An energy source is defined as secure if an electricity generator can be sure of obtaining enough of the fuel to maintain an adequate electricity supply.

Countries that rely on imported fuel to power their electricity supply expose themselves to energy security of supply issues - reducing dependence on constant imports of fuel to generate electricity can help to mitigate these.

This could include using renewable sources such as wind and marine, which do not depend on imported fuels, alongside fuels that come from a range of suppliers and can be stored.

The challenge in detail

The problem

Countries that rely on imported fossil fuels to power their electricity supply may be exposed to security of supply issues such as fluctuating fuel prices and disruptions to fuel supplies, due to political or geographical instability.

The price of imported fuel is affected by global supply and demand and can therefore fluctuate. As demand for electricity in emerging economies grows, the global demand for fuel to generate electricity is likely to increase overall.

Meanwhile, the world's fossil fuel reserves continue to diminish. This combination of increasing demand and diminishing supply may drive up the international market price of fossil fuels.

What's being done?

Countries whose electricity supply relies on imported fuel can mitigate security of supply issues by importing from diverse sources. Political or economic instability or a natural disaster in one region need not disrupt the importing country's fuel supply – they may simply be able to import from elsewhere.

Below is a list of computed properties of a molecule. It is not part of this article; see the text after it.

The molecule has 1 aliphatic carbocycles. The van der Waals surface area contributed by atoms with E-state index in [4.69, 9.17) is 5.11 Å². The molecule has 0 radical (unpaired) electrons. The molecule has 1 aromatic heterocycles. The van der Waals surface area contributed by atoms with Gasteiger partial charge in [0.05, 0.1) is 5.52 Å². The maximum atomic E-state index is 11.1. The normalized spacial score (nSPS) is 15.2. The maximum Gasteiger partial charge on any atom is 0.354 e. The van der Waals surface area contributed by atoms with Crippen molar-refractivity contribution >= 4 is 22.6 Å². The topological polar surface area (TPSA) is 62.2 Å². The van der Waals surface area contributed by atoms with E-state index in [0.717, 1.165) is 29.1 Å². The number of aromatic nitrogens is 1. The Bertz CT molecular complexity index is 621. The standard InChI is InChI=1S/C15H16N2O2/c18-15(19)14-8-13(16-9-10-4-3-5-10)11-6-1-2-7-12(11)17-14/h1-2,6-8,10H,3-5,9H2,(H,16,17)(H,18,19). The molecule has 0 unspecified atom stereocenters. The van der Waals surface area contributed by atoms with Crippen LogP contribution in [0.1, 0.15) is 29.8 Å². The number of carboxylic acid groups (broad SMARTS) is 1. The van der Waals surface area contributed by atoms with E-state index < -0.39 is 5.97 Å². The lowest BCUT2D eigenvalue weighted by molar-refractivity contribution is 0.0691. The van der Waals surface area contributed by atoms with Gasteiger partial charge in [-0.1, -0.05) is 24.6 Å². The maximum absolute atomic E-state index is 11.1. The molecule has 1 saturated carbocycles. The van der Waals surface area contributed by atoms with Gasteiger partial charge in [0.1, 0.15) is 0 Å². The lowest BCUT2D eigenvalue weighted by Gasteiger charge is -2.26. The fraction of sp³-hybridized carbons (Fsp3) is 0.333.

Security of supply can also be achieved by reducing dependence on imported fuel. Countries with indigenous energy resources such as fossil fuels may be able to reduce their dependence on imports by increasing domestic production.

Using energy sources with a high energy density – such as uranium used for nuclear fuel – can also help to alleviate security of supply issues. Such fuels are easier to import and stockpile than those with a low energy density. In the short term, stockpiling fuel can also help to cushion a country against fluctuations in the price and availability of imports.

The UK Government intends to improve the security of our energy supply by encouraging imports from more diverse fuel sources, by generating a larger proportion of the country's electricity from renewables and by using nuclear energy, which relies on fuel with a high energy density.

What it means for the UK

The UK energy supply increasingly depends upon the import of fossil fuels, which exposes us to security of supply issues such as fluctuating fuel prices and disruptions to supply.

In 2014, some 30% of the electricity supplied in the UK was generated from natural gas and 30% was generated from coal. In the same year, 45% of the natural gas used in the UK – for cooking and heating, as well as for generating electricity – was net imports, as was about 90% of the coal used in UK coal-fired power stations. .According to the National Grid [FES 2015], in 2020 the UK is forecast to import between 52-66% of the natural gas that it used in the UK. 

The price of imported fuel is governed by global supply and demand, so it can fluctuate unpredictably. The high proportion of imports in UK fuel supplies could magnify the supply security implications of this instability.